The crime customarily referred to as “statutory rape” in Connecticut involves someone having sexual intercourse with a teen aged 13 to 15 when the offender is at least three years older (i.e., a violation of CGS 53a-71 (a) (1)). Thus, statutory rape offenders must register as violators of a criminal offense against a victim who is a minor. These offenders register for 10 years for a first offense and for life for subsequent offenses (CGS 54-251).

Statutory rapists' duty to register was statutorily established by the General Assembly; thus, the General Assembly can eliminate it. In fact, the law currently gives courts the authority to exempt statutory rapists from registration if they were under age 19 at the time of the offense and registration is not required for public safety (CGS 54-251 (b)).

Effect of Elimination on Federal Funds

Although the federal Adam Walsh Child Protection and Safety Act of 2006 (hereafter referred to as the “Adam Walsh Act”) (P. L. 109-248) imposes a 10% reduction in Byrne grant funding on states that do not meet the act's minimum sexual offender registration and notification standards by July 27, 2009, it appears that the state could eliminate registration requirements for those convicted of statutory rape without triggering a grant reduction. A provision in the Walsh Act states that offenses involving consensual sexual conduct are not sex offenses within the meaning of the registration law if the victim was at least age 13 and the offender was not more than four years older (42 USC 16911 (5) (c)). Thus under the federal act, offenders of Connecticut's statutory rape law do not have to be included in the state's registry in order for the state to receive federal funding.

EFFECT OF DECRIMINALIZATION ON SEX OFFENDER REGISTRATION

Even if the legislature does not repeal the registration requirement for statutory rape offenders, it appears that the operation of the state's erasure statute may end registration requirements for certain statutory rapists.

In 2007, the General Assembly passed PA 07-143, An Act Concerning Jessica's Law and Consensual Sexual Activity Between Adolescents Close in Age to Each Other. Beginning October 1, 2007, the act decriminalizes consensual sexual activity between teenagers close in age by increasing, from two to three years, the age difference between the two before the older teen is guilty of second-degree sexual assault (i.e., statutory rape). The act applies when the younger teen is at least age 13 but under age 16.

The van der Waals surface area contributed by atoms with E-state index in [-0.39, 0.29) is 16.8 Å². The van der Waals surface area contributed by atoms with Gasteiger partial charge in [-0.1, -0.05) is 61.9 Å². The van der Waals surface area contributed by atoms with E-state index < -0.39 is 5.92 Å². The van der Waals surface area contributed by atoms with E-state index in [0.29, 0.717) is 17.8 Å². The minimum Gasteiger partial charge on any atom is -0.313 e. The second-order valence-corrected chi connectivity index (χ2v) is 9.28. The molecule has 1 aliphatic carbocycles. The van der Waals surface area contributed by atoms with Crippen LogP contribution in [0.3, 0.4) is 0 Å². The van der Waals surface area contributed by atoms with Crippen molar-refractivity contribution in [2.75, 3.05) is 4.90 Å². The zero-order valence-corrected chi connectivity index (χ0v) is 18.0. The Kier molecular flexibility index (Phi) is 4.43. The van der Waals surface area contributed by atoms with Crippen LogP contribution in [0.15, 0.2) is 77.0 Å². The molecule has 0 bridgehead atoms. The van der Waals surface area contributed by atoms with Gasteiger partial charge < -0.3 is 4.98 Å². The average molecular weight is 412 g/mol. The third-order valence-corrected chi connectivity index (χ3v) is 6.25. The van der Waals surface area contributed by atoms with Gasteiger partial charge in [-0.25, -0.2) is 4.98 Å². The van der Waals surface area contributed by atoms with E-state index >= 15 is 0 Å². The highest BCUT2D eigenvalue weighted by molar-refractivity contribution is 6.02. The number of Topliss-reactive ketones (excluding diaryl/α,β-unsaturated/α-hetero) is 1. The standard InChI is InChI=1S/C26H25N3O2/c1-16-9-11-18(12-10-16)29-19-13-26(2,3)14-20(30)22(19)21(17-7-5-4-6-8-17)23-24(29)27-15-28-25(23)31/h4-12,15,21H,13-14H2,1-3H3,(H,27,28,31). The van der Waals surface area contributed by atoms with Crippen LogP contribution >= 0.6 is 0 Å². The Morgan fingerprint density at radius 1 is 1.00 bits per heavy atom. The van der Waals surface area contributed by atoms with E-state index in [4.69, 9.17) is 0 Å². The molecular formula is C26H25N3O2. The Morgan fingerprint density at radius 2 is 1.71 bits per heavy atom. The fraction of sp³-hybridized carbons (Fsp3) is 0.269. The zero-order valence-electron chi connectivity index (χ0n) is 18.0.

As stated earlier, statutory rapists are required to register as sex offenders. The decriminalization statute is prospective in application and thus, on its own, has no effect on past convictions. However, an erasure statute appears to eliminate the registration requirement for sex offenders required to register based solely on a statutory rape conviction, although it does not specifically address registration.

Under the erasure law, offenders convicted of acts that are no longer criminal in this state may to have their records erased. They must file the petition with the court that convicted them, the court with custody of the records of the conviction, or the Judicial Department's Records Center when the conviction occurred in the Court of Common Pleas, Circuit, Municipal Court, or by trial justice. The court must order the physical destruction of all police, court, and prosecution records related to the conviction (CGS 54-142d). Since the State Police (1) is the repository of records that must be filed by sex offenders, including criminal history records and (2) maintains the sex offender registry, it appears that the State Police would be required to physically destroy registration records related to the statutory rape conviction. Thus, it appears that sex offenders required to register based solely on a statutory rape conviction would no longer have to do so.

According to Judicial Department liaison Deborah Fuller, the department has not received any petitions for erasure based on decriminalization. Fuller stated it is unclear what a petition would need to include for erasure. Lieutenant Sam Izzarelli, commanding officer of DPS' Sex Offender Registry Unit, stated that his unit would comply with any order regarding erasure.